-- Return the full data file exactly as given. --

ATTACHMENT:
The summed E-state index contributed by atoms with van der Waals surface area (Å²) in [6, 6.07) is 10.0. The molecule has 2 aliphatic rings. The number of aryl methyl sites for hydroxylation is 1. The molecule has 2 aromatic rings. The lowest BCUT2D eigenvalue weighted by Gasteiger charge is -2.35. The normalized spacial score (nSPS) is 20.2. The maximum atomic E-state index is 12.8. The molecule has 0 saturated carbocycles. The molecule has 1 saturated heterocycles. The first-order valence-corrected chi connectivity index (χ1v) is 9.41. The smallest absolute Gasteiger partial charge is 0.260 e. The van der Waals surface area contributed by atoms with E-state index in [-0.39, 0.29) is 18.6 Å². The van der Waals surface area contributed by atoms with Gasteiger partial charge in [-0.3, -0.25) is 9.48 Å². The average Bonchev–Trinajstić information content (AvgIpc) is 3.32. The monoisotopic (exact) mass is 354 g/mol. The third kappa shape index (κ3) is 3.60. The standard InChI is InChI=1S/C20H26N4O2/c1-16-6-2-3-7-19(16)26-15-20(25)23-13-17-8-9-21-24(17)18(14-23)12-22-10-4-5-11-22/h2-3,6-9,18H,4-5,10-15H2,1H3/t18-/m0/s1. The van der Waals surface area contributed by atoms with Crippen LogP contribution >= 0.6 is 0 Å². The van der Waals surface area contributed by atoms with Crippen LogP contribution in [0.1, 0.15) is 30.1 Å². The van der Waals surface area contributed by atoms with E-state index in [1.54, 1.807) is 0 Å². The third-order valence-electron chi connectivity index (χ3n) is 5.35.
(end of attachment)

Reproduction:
The summed E-state index contributed by atoms with van der Waals surface area (Å²) in [6, 6.07) is 10.0. The molecule has 2 aliphatic rings. The number of aryl methyl sites for hydroxylation is 1. The molecule has 2 aromatic rings. The lowest BCUT2D eigenvalue weighted by Gasteiger charge is -2.35. The normalized spacial score (nSPS) is 20.2. The maximum atomic E-state index is 12.8. The molecule has 0 saturated carbocycles. The molecule has 1 saturated heterocycles. The first-order valence-corrected chi connectivity index (χ1v) is 9.41. The smallest absolute Gasteiger partial charge is 0.260 e. The van der Waals surface area contributed by atoms with E-state index in [-0.39, 0.29) is 18.6 Å². The van der Waals surface area contributed by atoms with Gasteiger partial charge in [-0.3, -0.25) is 9.48 Å². The average Bonchev–Trinajstić information content (AvgIpc) is 3.32. The monoisotopic (exact) mass is 354 g/mol. The third kappa shape index (κ3) is 3.60. The standard InChI is InChI=1S/C20H26N4O2/c1-16-6-2-3-7-19(16)26-15-20(25)23-13-17-8-9-21-24(17)18(14-23)12-22-10-4-5-11-22/h2-3,6-9,18H,4-5,10-15H2,1H3/t18-/m0/s1. The van der Waals surface area contributed by atoms with Crippen LogP contribution >= 0.6 is 0 Å². The van der Waals surface area contributed by atoms with Crippen LogP contribution in [0.1, 0.15) is 30.1 Å². The van der Waals surface area contributed by atoms with E-state index in [1.54, 1.807) is 0 Å². The third-order valence-electron chi connectivity index (χ3n) is 5.35.